Now let’s look at an oldish Kanye West (STAY WITH ME) song “All Day”. This song has three audible voices on it – plus the whistling of Paul McCartney. It also has 21 credited songwriters. Why? Because this is what Kanye does. We affectionately call him a “coraller” or “maestro” as he knows how to bring the right people together for a song and of course a full album. We expect multiple people to be involved when it comes to his work. He believes in giving credit where credit is due and even you make a small writing suggestion or are the original artist of the sample on a song – you’ll be credited as a songwriter. Songs like “Monster” and “All Of The Lights” have multiple writers (obviously) and are fantastic songs. They’re easy to sing along with and are accessible by the average listener. Songs like “Jesus Walks” and “Flashing Lights” have only one additional credited writer each and while carrying a message with them, still are accessible by the average listener. All four of these songs have a completely different tone to them, are excellent overall and in my opinion – timeless. This just shows how sometimes having multiple writers can enhance a song or sometimes multiple ones aren’t needed.

The world of ghostwriting is a tricky place. When we found out Joey Bada$$ had writing credits on “rockstar” and Lil Yachty had writing credits on “Act Up” in which he said “I wrote the whole song, except J.T.’s last verse” our minds were blown. Did that stop us from enjoying the songs? Of course not. An artist can have ghostwriters however if they say they wrote the song by themselves then that becomes an issue. Or, if the artist has ZERO writing credits on the song then that is an issue as well. Artists like Drake who are huge are likely to have ghost writers based on the fact that their music is supposed to be successful and accessible. We should not condemn them for this. Artists whose careers are based around their verses as opposed to their song’s accessibility are likely to have no ghostwriters and likely only bring other writers in for hooks. Having ghostwriters is not a bad thing – it just depends on how you use them.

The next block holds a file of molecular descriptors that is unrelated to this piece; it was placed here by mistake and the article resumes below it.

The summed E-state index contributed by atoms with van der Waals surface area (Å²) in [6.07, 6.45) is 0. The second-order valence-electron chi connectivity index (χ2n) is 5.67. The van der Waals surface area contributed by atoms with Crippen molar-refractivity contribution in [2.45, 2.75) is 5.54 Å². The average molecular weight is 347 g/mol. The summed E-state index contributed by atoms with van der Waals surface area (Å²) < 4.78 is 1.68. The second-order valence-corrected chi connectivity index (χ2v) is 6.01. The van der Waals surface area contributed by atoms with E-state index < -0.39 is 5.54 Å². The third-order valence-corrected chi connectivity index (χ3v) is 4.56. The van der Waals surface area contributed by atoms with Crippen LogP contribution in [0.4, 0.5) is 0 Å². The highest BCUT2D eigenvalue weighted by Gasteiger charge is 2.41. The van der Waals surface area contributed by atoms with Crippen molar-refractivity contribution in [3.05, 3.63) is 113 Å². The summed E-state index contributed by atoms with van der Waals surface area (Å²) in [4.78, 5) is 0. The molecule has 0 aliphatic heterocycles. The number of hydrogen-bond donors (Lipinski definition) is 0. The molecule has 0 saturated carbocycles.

#NewMusicFriday: What You Need to Hear

Once again we have a laundry list of releases. However this time around the amount of singles dominates. I can’t get to everything but I can get to the ones you should prioritize.

ZUU – Denzel Curry


Following 2018’s TA13OO which was many people’s AOTY, Curry is already back with another full project. While the last was highly conceptual this one takes Curry back to his Carol City roots. With all featured artists hailing from his home state of Florida, this one is all about Curry paying homage in his own way. Curry has always been one to be versatile so expect gym tracks, smooth tracks and everything in between.

Broke Leg – Tory Lanez feat. Quavo and Tyga


Tory said this would be the Summer Anthem. Personally I believe we as the listeners should bestow the title annually as opposed to the artists telling us. Do you agree with his bold statement?

 Crop Circles – Jon Bellion


The rapper who is a producer and vice versa is a deadly combination. When they put an immense effort into both they’re practically unstoppable. Jon fits this bill perfectly and his behind the scenes videos show how creative he is behind the boards as well as the mic. This one puts that on full display.

Press – Cardi B


The snippet of Cardi playing this one in the studio has been all over our TLs and now the full song is here. Let’s hope it doesn’t suffer from The ZeZe Effect.*

* The ZeZe effect is when a snippet for a song gets everyone hype and then when the song drops we realize we enjoy the snippet more than the full song. 

Testing Was Always Good, You Just Didn’t Listen To Us